A Dive into Resistance Theory by Taylor Lewis (A’21)

by tuftsigl
Jul 30

It is strange to think that the summer is already halfway over, and my time at the Albert Einstein Institution (AEI) with it. Since my first meeting in early June with Jamila Raqib, the organization’s executive director, I have done more thinking about nonviolent resistance and its intricacies than I have since coming to Tufts. The strategies behind a protest movement are, unsurprisingly, as complex as they are varied. This makes sense given the power differential between government forces and citizens, often forcing protesters to get creative.

One of my assignments this month has been to track the tactics that protestors in Hong Kong have used to bypass government surveillance and to gain more support for their movement. Delving into the movement like this has been fascinating. I am struck by the resistance groups’ high level of coordination despite a lack of centralization and efficient means of communication given the government’s monitoring of social media. Protestors have taken to leaving written messages in key locations and developing hand signals to spread information across huge crowds. While I am unsure what the movement’s future holds, I am in awe of the power that peaceful assembly can have.

Not long ago, I might have told you that nothing good can come out of breaking the law. The social contract protects us, I thought, and therefore it must be upheld at all costs. But what if laws are not applied equally? What if the system itself is flawed, favoring some and disadvantaging others. What then? Changing corrupt policies is hard when you are not afforded the privilege to work within the system — near impossible even. Your only other option is to work outside the system. This is why the MIT Media Lab founded the Disobedience Award — a cash prize to someone who has exhibited courage while executing ethical and peaceful disobedience. With my boss serving on the award’s selection committee, this week I had the opportunity to research the theory and motivations behind it.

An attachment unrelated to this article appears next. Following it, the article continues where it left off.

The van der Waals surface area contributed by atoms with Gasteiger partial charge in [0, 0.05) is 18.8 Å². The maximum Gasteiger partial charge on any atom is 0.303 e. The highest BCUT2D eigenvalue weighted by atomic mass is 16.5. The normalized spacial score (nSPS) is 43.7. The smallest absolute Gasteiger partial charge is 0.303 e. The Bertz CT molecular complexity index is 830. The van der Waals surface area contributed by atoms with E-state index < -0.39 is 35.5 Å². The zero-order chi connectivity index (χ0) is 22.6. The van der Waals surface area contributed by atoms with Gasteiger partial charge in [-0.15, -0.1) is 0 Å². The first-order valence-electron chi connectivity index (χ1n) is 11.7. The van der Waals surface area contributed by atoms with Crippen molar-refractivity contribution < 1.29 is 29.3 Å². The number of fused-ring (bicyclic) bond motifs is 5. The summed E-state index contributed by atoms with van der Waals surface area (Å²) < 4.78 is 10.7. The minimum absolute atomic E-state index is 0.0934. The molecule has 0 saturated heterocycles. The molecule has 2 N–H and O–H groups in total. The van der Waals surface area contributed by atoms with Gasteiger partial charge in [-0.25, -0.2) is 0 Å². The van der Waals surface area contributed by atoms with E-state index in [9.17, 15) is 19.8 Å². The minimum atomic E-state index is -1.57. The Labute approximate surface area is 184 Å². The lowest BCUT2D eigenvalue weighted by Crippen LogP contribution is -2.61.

While I have learned plenty already in my time at AEI, I am even more excited about the month that lies ahead. It seems there is no shortage of research to dive into, briefs to write, and presentations to draft. Meanwhile, my curiosity for the field of political and social resistance through disobedience only grows. From Hong Kong to Puerto Rico and from Sudan to our own backyards, ordinary (or perhaps not so ordinary) people resisting injustice is everywhere if you just look.